Horsey – Welcome Back To Death Skateboards (Interview + Video)

07/01/2019

This year saw Death Skateboards celebrate their 20 year anniversary with not only various jams and events across the country but also a new full length video ‘Into the Void’ premiering at House of Vans. One of the video’s components kept quiet until the curtain dropped was the return of Harlow’s finest Kronenbourg swilling, one foot pivot fakie-ing motorcycle enthusiast Scott ‘Horsey’ Walker to the fold after a solid few years over at Todd Bratrud’s ‘Send Help‘ camp. Due to the wonders of the information superhighway, I was able to bypass the hindrance of time differences to catch up with Horsey and discuss his return alongside travelling the States, booze, bikes, Ben Raemers and more. Read on to see what bought him back to the loving embrace of Death

 

Words + Interview by: Jono Coote

Photography + Videography by: Various Artists

Horsey – 180 fakie nosegrind. ~ Photo: French Kev

So to start with, how did you meet up with the Death crew and when exactly did they start hooking you up with boards?

As a young lad I would skate Harlow a lot at the weekend and would hang with Mark Nicolson a little bit, seeing Dan Cates come into town like a Tasmanian Devil on occasion. When I was 18 I managed to sneak myself onto a Big Worms Skate Shop trip to Australia for six weeks that Cates, Nicolson and Zorlac were on. Zorlac sadly left on the second day due to a tweaker who was in the gang but I spent the whole trip getting to know the lads and came out of my small town shell. I kept in contact with Cates, later on in the year we went to Barca then a couple of months after that a space came up at the infamous ‘House of Doom’ and I was in by New Years 2004. Nicolson kindly put a sponsor me tape together which was indirectly aimed straight at Zorlac. I didn’t want to be too keen but obviously getting on Death was my goal. Just before Squadrophenia came out I had a talk with Zorlac and he made my dreams come true, from then on it was straight into the madness.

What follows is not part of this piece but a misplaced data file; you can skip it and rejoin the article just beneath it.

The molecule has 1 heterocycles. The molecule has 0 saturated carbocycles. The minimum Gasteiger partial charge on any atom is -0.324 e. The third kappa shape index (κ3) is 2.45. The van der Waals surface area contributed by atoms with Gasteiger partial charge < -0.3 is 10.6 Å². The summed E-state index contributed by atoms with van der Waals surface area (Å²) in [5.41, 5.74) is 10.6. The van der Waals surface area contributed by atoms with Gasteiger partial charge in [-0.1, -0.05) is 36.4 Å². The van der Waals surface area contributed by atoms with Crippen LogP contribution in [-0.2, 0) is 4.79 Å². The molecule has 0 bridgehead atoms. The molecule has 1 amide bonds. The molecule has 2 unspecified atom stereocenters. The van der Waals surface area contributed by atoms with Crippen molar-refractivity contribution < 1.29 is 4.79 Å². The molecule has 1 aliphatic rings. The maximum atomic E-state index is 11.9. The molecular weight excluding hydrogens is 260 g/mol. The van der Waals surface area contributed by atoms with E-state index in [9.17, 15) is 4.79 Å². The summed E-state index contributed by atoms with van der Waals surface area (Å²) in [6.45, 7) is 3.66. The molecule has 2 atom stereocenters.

Horsey. ~ Photo: French Kev

And how was it having the House of Doom to call home? 

Living at the house was pretty surreal at first. I had seen all the old videos of house parties with the place getting smashed up, fireworks getting set off and people skating in every room; luckily my room was in the garage in the garden, so I knew if shit hit the fan I could get away from the madness. In all honesty though, it was a lot mellower than expected – I remember a lot of nights in watching old skate videos and eating bacon sandwiches. There was pretty much always one or two people sleeping in the living room, there would be a knock at the door and some lovely weirdos would be staying down for the weekend. We had Richie Jackson and Schooner for a couple months when I was first there, the ‘Sunday Tossers’ would always be about plus Harlow locals at the weekend. Everything was about skating which was an amazing thing to get stuck into at my first home from home.

Horsey – wallie crook. ~ Photo: French Kev

And now you’re back on after a fairly long period riding for Todd Bratrud’s Send Help – what lead to you leaving Death in the first place, and what has bought you back?